My Dad in Hospital

My Dad’s Heart Surgery

No matter how you phrase it, heart surgery sounds big. Especially heart surgery, where they replace two valves and part of your aorta. Well, that sounds really big, and in reality, it is. There is no sugarcoating an operation of this magnitude.

I find it difficult to confront what I feel.

My dad went in for heart surgery Tuesday morning, and I visited him at the hospital for the first time yesterday. The surgery went well. He looks good, but I can tell my dad is nervous about being in the hospital, and he can probably tell I am too. Hospitals universally freak me out. My hospital experience has, for the most part, been both ok to terrible.

When my 3-year-old Daughter D’s ongoing school cough turns out to be RSV, she is hospitalized with a blood oxygen level of 87%. A two-day stay and a $7,000 bill with insurance later, she is fine—but the worst three days of my life.

My Mother has multiple UTIs that land her in the hospital. During COVID is the worst of these as she is unable to advocate for herself, and we cannot visit her. But she pulls through mainly because my sister persists in asking essential questions.


Those experiences all come flooding back when I go into a hospital. The feeling of helplessness. The confusion. The endless beeps and clanging alarms of machines. I want to scream at whoever will listen, “Is this normal?! Why is it making that sound? Surely, something is wrong?!”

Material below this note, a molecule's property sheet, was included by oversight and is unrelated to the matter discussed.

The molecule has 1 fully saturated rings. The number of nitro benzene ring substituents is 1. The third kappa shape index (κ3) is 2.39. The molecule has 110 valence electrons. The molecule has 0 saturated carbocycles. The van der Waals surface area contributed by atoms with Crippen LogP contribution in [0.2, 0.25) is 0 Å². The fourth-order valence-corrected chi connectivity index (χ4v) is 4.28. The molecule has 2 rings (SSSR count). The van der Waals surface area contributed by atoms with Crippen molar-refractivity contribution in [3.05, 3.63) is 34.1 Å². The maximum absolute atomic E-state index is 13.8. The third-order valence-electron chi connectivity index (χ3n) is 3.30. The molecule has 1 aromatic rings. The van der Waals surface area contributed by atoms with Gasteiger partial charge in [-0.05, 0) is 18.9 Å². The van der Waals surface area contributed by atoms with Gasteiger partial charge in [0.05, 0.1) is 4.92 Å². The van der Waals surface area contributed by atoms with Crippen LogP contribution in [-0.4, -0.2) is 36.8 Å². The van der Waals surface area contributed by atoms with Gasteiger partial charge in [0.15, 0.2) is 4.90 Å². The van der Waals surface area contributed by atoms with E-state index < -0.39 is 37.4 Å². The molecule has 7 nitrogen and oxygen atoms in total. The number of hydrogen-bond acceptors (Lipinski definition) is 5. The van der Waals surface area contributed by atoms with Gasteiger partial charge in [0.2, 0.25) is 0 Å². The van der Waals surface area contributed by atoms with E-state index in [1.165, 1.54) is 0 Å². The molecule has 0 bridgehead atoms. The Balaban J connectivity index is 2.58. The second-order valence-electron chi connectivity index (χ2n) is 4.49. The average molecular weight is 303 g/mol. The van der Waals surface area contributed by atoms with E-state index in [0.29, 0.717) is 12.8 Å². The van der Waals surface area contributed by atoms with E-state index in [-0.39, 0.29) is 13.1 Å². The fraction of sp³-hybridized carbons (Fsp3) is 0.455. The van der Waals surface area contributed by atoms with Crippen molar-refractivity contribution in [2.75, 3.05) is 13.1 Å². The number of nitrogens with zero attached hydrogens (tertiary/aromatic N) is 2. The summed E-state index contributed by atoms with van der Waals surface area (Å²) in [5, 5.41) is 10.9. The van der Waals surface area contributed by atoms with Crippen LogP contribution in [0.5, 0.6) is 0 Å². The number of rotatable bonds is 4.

Like I am the only one who can see the one thing every doctor/nurse/specialist has missed. Like I’m House in an episode of House. But it isn’t like an episode of House. It’s a hospital with trained staff who most likely aren’t concerned with whatever it is.

It’s (probably) not important.

But it is difficult to stop the compulsion to ensure everything is working correctly. To fight off the nagging fear of every other time I’ve been in the hospital that something is or will go wrong. To have some control.

It is the same reason Julia and I decided not to give birth in a hospital. We both felt that pregnancy should not be treated like an illness or operation. We wanted our birth experience to be away from that clinical world and return it to our home and family, away from the machines, doctors, and scalpels. Luckily we had a situation where that was possible, and there were no complications.

The result is that my positive feelings about hospitals are limited. This is pretty universal. Hospitals generally suck. No one wants to go to the hospital. We typically find any reason not to be in one. But occasionally, we do find ourselves there, dreading the passing minutes.

For my Dad I will go and will update you once he is back home. Thanks for hearing me out.

Update 21 March 2023: Dad is doing well. Not sure what I expected, but at four weeks out, he seems to be mostly recovered. I will update you on my youngest daughter V, who decided to follow her grandfather to the hospital with a broken collar bone. Yeah, not as fun, but she, too, is doing fine and, three weeks out, is almost completely recovered.